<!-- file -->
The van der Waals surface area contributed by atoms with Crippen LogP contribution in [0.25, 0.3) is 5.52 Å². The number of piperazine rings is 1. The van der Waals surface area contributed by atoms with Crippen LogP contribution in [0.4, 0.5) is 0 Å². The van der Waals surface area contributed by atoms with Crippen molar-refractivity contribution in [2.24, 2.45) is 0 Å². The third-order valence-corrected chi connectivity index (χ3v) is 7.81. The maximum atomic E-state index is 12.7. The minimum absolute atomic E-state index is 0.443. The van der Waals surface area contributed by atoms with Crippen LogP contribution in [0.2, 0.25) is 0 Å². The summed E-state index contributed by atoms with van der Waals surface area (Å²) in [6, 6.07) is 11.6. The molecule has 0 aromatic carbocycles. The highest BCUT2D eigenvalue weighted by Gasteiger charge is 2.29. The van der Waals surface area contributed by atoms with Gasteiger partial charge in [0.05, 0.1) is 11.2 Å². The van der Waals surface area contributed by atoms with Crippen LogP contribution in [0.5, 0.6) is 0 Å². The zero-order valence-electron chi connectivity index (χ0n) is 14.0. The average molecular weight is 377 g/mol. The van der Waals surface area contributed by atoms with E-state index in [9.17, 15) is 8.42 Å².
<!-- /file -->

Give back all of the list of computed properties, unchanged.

The van der Waals surface area contributed by atoms with Crippen LogP contribution in [0.25, 0.3) is 5.52 Å². The number of piperazine rings is 1. The van der Waals surface area contributed by atoms with Crippen LogP contribution in [0.4, 0.5) is 0 Å². The van der Waals surface area contributed by atoms with Crippen molar-refractivity contribution in [2.24, 2.45) is 0 Å². The third-order valence-corrected chi connectivity index (χ3v) is 7.81. The maximum atomic E-state index is 12.7. The minimum absolute atomic E-state index is 0.443. The van der Waals surface area contributed by atoms with Crippen LogP contribution in [0.2, 0.25) is 0 Å². The summed E-state index contributed by atoms with van der Waals surface area (Å²) in [6, 6.07) is 11.6. The molecule has 0 aromatic carbocycles. The highest BCUT2D eigenvalue weighted by Gasteiger charge is 2.29. The van der Waals surface area contributed by atoms with Gasteiger partial charge in [0.05, 0.1) is 11.2 Å². The van der Waals surface area contributed by atoms with Crippen LogP contribution in [0.5, 0.6) is 0 Å². The zero-order valence-electron chi connectivity index (χ0n) is 14.0. The average molecular weight is 377 g/mol. The van der Waals surface area contributed by atoms with E-state index in [9.17, 15) is 8.42 Å².